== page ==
Watering Hole: Thursday, November 27, 2014 – The Day for Turkey

For many of us non-vegetarians, today is the big “turkey day” of the year.  Some of us, spend this day with family and friends, some of us spend this day by ourself, and some of us spend this day giving and helping others.

No matter how you spend the day, turkey is often the highlight of the meal.  Even vegetarians enjoy a Tofurky.  Personally, I’m not much of a fan of Tofurky.  To each their own  🙂  .

At our place, when the meal is done, Mr. Nonewhere starts working on the beginnings of turkey soup.  It is cold and damp in the Northwest and in the Northeast of this nation.  I understand that it gets cold and damp in other parts, too (hee, hee).  Nothing warms the inners like soup in the winter and turkey makes a great soup starter.  So to help you with some recipe ideas, here is a link to some yummy turkey soup recipes.

This is our Open Thread.  Speak Up and let us know how your day is going.

22 thoughts on “Watering Hole: Thursday, November 27, 2014 – The Day for Turkey

  1. The cool air made for a brilliant star filled sky when I went out to get the morning fish wrapper.

  2. I’m finally off work for the holiday. I think this is the first time I ever had to work actually on a holiday before, at least four and a half hours of it.

  3. Kenneth C. Davis credits Lincoln with issuing “the first two in an unbroken string of presidential Thanksgiving proclamations,” but notes that “the elevation of Thanksgiving to a true national holiday [was] a feat accomplished by Franklin D. Roosevelt.” He reminds us that Americans initially found Roosevelt’s holiday politically polarizing:

    “In 1939, with the nation still struggling out of the Great Depression, the traditional Thanksgiving Day fell on the last day of the month – a fifth Thursday. Worried retailers, for whom the holiday had already become the kickoff to the Christmas shopping season, feared this late date. Roosevelt agreed to move his holiday proclamation up one week to the fourth Thursday, thereby extending the critical shopping season.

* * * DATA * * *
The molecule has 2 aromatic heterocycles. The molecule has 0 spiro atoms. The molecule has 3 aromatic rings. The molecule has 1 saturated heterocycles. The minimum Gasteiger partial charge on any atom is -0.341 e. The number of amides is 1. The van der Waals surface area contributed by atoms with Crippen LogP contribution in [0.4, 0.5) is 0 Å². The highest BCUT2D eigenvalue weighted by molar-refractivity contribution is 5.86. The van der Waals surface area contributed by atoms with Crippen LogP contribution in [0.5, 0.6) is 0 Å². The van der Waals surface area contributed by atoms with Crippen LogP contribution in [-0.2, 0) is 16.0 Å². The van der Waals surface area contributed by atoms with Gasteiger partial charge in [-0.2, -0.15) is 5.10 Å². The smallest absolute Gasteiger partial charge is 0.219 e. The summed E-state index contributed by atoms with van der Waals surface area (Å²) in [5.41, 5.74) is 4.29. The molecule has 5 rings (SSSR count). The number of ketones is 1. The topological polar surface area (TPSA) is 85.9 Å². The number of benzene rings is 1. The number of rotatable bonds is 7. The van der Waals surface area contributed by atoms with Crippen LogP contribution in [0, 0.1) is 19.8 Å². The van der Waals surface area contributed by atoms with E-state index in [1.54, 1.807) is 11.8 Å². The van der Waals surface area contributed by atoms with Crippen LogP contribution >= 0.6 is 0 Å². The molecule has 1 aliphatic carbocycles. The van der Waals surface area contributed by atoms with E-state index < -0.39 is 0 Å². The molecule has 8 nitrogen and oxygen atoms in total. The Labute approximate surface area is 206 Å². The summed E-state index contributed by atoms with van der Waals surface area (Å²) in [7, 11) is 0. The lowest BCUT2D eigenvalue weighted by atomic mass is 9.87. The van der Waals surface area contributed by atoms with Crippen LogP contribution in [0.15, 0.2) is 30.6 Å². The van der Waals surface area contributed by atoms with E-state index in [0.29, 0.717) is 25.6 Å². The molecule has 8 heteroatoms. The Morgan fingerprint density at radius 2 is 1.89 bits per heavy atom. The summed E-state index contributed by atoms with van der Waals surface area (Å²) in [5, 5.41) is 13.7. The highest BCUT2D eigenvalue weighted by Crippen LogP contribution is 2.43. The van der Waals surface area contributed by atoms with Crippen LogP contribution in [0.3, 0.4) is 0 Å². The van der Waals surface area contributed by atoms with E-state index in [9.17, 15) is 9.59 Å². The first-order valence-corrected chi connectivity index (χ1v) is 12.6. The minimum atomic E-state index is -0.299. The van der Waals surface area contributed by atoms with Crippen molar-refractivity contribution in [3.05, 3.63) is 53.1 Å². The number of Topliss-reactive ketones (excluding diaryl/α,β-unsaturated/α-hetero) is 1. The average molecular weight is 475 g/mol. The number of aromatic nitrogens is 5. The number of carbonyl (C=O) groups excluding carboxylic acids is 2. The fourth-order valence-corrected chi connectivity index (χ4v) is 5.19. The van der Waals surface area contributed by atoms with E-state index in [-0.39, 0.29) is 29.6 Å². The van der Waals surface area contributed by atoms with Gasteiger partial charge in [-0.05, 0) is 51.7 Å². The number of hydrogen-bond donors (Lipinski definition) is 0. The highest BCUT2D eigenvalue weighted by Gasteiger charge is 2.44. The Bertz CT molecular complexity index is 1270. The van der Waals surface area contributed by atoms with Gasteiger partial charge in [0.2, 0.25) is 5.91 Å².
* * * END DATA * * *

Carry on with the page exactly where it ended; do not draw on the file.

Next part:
Some states stuck to the traditional last Thursday date, and other Thanksgiving traditions, such as high school and college football championships, had already been scheduled. This led to Roosevelt critics deriding the earlier date as “Franksgiving.” With 32 states joining Roosevelt’s “Democratic Thanksgiving, ” 16 others stuck with the traditional date, or “Republican Thanksgiving.” After some congressional wrangling, in December 1941, Roosevelt signed the legislation making Thanksgiving a legal holiday on the fourth Thursday in November. And there it has remained.”

    • So, a Democratic President did something that helped businesses, and Republicans complained?

      The more things change, the more they stay the same, I guess.

    • I am finding it very difficult to watch football these days. My disillusionment over Adrian Peterson casually beating his children is part of it but the fan reaction really put me off. After reading through endless pages of comments from football fans who think it’s admirable to beat a child with a weapon I decided that I would rather not be associated with that particular group.

      I think I will eventually be able to enjoy watching football again but, for now, I have a spirited cat I can play with, a Hulu account, model airplanes to build, and a large music collection to fill my leisure time.

  4. Thanks for the thrillers, PD…

    PD James obituary
    Crime writer whose poet-detective Adam Dalgliesh featured in a series of bestsellers
    News: PD James, queen of crime fiction, dies aged 94

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